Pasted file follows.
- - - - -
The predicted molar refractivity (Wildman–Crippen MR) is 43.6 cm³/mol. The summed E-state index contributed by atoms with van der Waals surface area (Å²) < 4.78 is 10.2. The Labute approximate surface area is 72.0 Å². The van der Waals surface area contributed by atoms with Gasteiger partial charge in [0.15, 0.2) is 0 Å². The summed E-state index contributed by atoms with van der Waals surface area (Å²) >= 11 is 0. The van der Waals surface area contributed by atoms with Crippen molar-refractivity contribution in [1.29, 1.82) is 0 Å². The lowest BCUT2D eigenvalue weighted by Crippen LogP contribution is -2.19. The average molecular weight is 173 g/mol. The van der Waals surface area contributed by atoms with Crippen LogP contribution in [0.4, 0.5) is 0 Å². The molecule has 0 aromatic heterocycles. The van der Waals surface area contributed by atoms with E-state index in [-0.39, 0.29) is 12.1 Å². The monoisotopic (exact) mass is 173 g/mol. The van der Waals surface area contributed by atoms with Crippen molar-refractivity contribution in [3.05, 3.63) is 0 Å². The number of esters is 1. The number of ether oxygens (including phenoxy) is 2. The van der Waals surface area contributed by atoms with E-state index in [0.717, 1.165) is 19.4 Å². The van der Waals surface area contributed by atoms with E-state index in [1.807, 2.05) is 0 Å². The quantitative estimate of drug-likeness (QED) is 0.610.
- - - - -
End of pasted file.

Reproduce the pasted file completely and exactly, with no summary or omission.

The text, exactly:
The predicted molar refractivity (Wildman–Crippen MR) is 43.6 cm³/mol. The summed E-state index contributed by atoms with van der Waals surface area (Å²) < 4.78 is 10.2. The Labute approximate surface area is 72.0 Å². The van der Waals surface area contributed by atoms with Gasteiger partial charge in [0.15, 0.2) is 0 Å². The summed E-state index contributed by atoms with van der Waals surface area (Å²) >= 11 is 0. The van der Waals surface area contributed by atoms with Crippen molar-refractivity contribution in [1.29, 1.82) is 0 Å². The lowest BCUT2D eigenvalue weighted by Crippen LogP contribution is -2.19. The average molecular weight is 173 g/mol. The van der Waals surface area contributed by atoms with Crippen LogP contribution in [0.4, 0.5) is 0 Å². The molecule has 0 aromatic heterocycles. The van der Waals surface area contributed by atoms with E-state index in [-0.39, 0.29) is 12.1 Å². The monoisotopic (exact) mass is 173 g/mol. The van der Waals surface area contributed by atoms with Crippen molar-refractivity contribution in [3.05, 3.63) is 0 Å². The number of esters is 1. The number of ether oxygens (including phenoxy) is 2. The van der Waals surface area contributed by atoms with E-state index in [0.717, 1.165) is 19.4 Å². The van der Waals surface area contributed by atoms with E-state index in [1.807, 2.05) is 0 Å². The quantitative estimate of drug-likeness (QED) is 0.610.